Jay Rock is an LA emcee who’s been doin’ it for a few years now: Redemption is his third LP, out on Top Dawg and Interscope, and features an impressive array of guest performers such as J. Cole, Kendrick Lamar (elsewhere cited as a writer as “Kendrick Duckworth”) SZA and Future. In style, he’s country-ish like Earl Sweatshirt but straight-ahead, non-cerebral and easy to understand, spitting hopeful lyrics like ghetto prayers directed at everybody.
“The Bloodiest” opens things off grimly, in bareness and caustic restraint, like trap’s elder brother with a more pronounced, deeper and biting bass sound, and more of a knack for storytelling. Right away afterward, though, we get nicely sequenced respite: “For What it’s Worth” throws out a soulful sampled female vocal for its intro before kicking into a sonically booming but somehow still subdued beat, right along with this crazily trippy spliced snare sound-funnel leading into an assembled snare. Jay Rock is “Tryin’ to solve (his) problems off this fifth o’ Henny” and he SOUNDS scrappy and not full of himself or postured, much to the listener’s refreshment. We get a sense of his vision with the line “I’d rather be a prospect / You know Godlike”, all over the real accounts of guns and liquor and the idea that if “I can’t rap… that’s suicide”. So in other words, it’s already too much real life to even bear, exactly what we want out of a rap album in 2018, or anytime.
“Knock it off” ends up being boorish street boasting in slow West Coast form but opens with a curious aside: Rock immersed in this monologue of “Dear God I want to thank you for this big redemption / Dear God I want to thank you for this bad bit** I got on my side right now”. Again we get the theme of things “Godlike,” then, and of redemption, the artist’s willingness to throw something deeply hopeful like his sense of spirituality along with the real occurrence that, like Drake, he’s just giddy for that power-u. Redemption is a good affirmation, in other words, that even if you don’t have all your sh** together, or ANY of your sh** together, sometimes just imagining what it would be like if you did can be enough for some storied satisfaction.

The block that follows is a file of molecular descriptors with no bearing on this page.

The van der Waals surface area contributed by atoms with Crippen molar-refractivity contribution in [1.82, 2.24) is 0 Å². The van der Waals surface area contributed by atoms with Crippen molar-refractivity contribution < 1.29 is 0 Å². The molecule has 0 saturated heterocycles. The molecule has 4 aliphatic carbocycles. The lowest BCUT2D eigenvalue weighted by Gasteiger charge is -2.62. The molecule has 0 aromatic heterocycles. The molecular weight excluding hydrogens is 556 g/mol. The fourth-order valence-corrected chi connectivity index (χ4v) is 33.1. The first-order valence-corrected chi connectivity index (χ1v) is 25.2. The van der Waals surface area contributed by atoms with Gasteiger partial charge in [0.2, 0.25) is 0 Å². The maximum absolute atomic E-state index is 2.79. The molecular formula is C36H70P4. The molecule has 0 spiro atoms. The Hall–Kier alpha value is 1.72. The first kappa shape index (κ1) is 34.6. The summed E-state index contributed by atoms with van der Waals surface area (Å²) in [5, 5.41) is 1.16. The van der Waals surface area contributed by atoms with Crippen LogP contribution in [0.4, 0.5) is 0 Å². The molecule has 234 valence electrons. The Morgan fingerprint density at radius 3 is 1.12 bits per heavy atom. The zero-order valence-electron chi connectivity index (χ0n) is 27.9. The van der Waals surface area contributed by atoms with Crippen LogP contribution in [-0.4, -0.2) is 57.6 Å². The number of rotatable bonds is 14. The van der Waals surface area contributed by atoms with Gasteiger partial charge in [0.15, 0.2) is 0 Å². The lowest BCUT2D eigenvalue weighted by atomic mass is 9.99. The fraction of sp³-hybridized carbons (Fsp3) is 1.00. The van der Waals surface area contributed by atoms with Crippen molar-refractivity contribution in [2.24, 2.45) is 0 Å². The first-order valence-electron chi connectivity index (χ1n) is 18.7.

Elsewhere Redemption morphs into a gratifying party banger: “ES Tales” stomps in with this awesome beat by Teddy Walton that reminded me a little of the Beasties on the “Hello Brooklyn” movement of “B-Boy Bouillabaisse.” Rock sounds every bit up to the task too, spitting bars like he’s feeling it and having fun doing this rapping thing, which is more than we can say for many of the pampered sycophants we’ve suffered through this decade. “Tap Out,” which boasts Lamar again as “Kendrick Duckworth” allotting him as one of the writers, opens with this on-off Dre vibe like Eminem’s “Drips” or “Say What You Say” before dissipating into an even eerie, grimier landscape complete with a female taking the chorus vocal lead. The problem is that then it dissolves into R&B (I thought not rapping was suicide for this guy) and he’s so good at flowing that I think in this case it’s some time wasted.